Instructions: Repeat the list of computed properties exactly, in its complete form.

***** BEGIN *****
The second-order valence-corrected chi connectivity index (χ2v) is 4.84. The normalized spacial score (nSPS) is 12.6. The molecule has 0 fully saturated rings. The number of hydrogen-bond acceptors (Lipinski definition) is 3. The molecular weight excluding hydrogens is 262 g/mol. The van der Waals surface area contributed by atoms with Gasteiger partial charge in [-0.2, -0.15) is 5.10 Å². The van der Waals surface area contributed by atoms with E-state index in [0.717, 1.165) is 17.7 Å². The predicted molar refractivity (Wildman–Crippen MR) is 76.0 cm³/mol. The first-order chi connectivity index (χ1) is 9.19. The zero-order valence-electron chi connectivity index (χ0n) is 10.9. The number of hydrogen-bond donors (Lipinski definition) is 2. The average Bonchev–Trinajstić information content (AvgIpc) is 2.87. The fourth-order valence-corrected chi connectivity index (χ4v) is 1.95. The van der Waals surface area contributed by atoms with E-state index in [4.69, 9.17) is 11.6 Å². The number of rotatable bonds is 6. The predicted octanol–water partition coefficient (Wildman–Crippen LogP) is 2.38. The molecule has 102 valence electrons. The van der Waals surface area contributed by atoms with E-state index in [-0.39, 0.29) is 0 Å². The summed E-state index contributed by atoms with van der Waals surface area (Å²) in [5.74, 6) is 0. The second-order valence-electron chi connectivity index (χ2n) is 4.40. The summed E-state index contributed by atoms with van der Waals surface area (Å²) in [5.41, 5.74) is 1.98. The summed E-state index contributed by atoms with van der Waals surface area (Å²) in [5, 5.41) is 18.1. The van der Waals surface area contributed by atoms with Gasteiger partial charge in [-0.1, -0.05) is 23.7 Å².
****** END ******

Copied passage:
The second-order valence-corrected chi connectivity index (χ2v) is 4.84. The normalized spacial score (nSPS) is 12.6. The molecule has 0 fully saturated rings. The number of hydrogen-bond acceptors (Lipinski definition) is 3. The molecular weight excluding hydrogens is 262 g/mol. The van der Waals surface area contributed by atoms with Gasteiger partial charge in [-0.2, -0.15) is 5.10 Å². The van der Waals surface area contributed by atoms with E-state index in [0.717, 1.165) is 17.7 Å². The predicted molar refractivity (Wildman–Crippen MR) is 76.0 cm³/mol. The first-order chi connectivity index (χ1) is 9.19. The zero-order valence-electron chi connectivity index (χ0n) is 10.9. The number of hydrogen-bond donors (Lipinski definition) is 2. The average Bonchev–Trinajstić information content (AvgIpc) is 2.87. The fourth-order valence-corrected chi connectivity index (χ4v) is 1.95. The van der Waals surface area contributed by atoms with E-state index in [4.69, 9.17) is 11.6 Å². The number of rotatable bonds is 6. The predicted octanol–water partition coefficient (Wildman–Crippen LogP) is 2.38. The molecule has 102 valence electrons. The van der Waals surface area contributed by atoms with E-state index in [-0.39, 0.29) is 0 Å². The summed E-state index contributed by atoms with van der Waals surface area (Å²) in [5.74, 6) is 0. The second-order valence-electron chi connectivity index (χ2n) is 4.40. The summed E-state index contributed by atoms with van der Waals surface area (Å²) in [5.41, 5.74) is 1.98. The summed E-state index contributed by atoms with van der Waals surface area (Å²) in [5, 5.41) is 18.1. The van der Waals surface area contributed by atoms with Gasteiger partial charge in [-0.1, -0.05) is 23.7 Å².